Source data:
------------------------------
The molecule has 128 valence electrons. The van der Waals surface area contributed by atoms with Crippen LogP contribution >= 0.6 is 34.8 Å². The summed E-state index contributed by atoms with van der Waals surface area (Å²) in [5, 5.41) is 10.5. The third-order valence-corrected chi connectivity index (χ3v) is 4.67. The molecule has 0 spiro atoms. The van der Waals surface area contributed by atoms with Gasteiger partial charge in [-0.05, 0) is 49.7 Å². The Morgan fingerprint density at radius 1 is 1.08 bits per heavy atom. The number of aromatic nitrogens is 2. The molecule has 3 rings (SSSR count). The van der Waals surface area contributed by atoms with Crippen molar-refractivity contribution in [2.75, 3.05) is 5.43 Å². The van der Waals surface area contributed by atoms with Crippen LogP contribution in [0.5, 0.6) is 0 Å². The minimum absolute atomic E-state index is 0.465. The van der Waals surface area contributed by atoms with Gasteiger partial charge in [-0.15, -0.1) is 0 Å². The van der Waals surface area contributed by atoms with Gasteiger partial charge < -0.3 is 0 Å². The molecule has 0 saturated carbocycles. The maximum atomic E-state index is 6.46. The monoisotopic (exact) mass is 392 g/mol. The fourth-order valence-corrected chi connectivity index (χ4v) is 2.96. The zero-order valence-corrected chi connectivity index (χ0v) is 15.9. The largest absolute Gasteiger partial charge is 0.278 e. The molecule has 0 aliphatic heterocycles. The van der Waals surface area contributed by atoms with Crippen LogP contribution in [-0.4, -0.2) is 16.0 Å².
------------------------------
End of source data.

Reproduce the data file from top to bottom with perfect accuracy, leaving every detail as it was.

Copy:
The molecule has 128 valence electrons. The van der Waals surface area contributed by atoms with Crippen LogP contribution >= 0.6 is 34.8 Å². The summed E-state index contributed by atoms with van der Waals surface area (Å²) in [5, 5.41) is 10.5. The third-order valence-corrected chi connectivity index (χ3v) is 4.67. The molecule has 0 spiro atoms. The van der Waals surface area contributed by atoms with Gasteiger partial charge in [-0.05, 0) is 49.7 Å². The Morgan fingerprint density at radius 1 is 1.08 bits per heavy atom. The number of aromatic nitrogens is 2. The molecule has 3 rings (SSSR count). The van der Waals surface area contributed by atoms with Crippen molar-refractivity contribution in [2.75, 3.05) is 5.43 Å². The van der Waals surface area contributed by atoms with Crippen LogP contribution in [0.5, 0.6) is 0 Å². The minimum absolute atomic E-state index is 0.465. The van der Waals surface area contributed by atoms with Gasteiger partial charge in [-0.15, -0.1) is 0 Å². The van der Waals surface area contributed by atoms with Gasteiger partial charge < -0.3 is 0 Å². The molecule has 0 saturated carbocycles. The maximum atomic E-state index is 6.46. The monoisotopic (exact) mass is 392 g/mol. The fourth-order valence-corrected chi connectivity index (χ4v) is 2.96. The zero-order valence-corrected chi connectivity index (χ0v) is 15.9. The largest absolute Gasteiger partial charge is 0.278 e. The molecule has 0 aliphatic heterocycles. The van der Waals surface area contributed by atoms with Crippen LogP contribution in [-0.4, -0.2) is 16.0 Å².